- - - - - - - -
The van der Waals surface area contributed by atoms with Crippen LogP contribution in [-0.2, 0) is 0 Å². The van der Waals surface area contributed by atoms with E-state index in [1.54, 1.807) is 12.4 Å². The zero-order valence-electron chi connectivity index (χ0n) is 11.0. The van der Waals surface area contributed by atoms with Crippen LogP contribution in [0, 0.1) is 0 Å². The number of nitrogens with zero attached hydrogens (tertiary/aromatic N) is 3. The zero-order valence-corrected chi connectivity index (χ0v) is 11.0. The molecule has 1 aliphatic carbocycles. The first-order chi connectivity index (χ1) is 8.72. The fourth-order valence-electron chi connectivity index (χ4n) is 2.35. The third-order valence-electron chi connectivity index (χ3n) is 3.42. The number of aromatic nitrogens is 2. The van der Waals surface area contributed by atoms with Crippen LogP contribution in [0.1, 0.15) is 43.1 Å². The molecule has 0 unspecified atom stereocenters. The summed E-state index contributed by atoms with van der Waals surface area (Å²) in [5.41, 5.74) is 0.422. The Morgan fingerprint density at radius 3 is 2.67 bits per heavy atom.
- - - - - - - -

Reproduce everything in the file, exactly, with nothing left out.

The van der Waals surface area contributed by atoms with Crippen LogP contribution in [-0.2, 0) is 0 Å². The van der Waals surface area contributed by atoms with E-state index in [1.54, 1.807) is 12.4 Å². The zero-order valence-electron chi connectivity index (χ0n) is 11.0. The van der Waals surface area contributed by atoms with Crippen LogP contribution in [0, 0.1) is 0 Å². The number of nitrogens with zero attached hydrogens (tertiary/aromatic N) is 3. The zero-order valence-corrected chi connectivity index (χ0v) is 11.0. The molecule has 1 aliphatic carbocycles. The first-order chi connectivity index (χ1) is 8.72. The fourth-order valence-electron chi connectivity index (χ4n) is 2.35. The third-order valence-electron chi connectivity index (χ3n) is 3.42. The number of aromatic nitrogens is 2. The van der Waals surface area contributed by atoms with Crippen LogP contribution in [0.1, 0.15) is 43.1 Å². The molecule has 0 unspecified atom stereocenters. The summed E-state index contributed by atoms with van der Waals surface area (Å²) in [5.41, 5.74) is 0.422. The Morgan fingerprint density at radius 3 is 2.67 bits per heavy atom.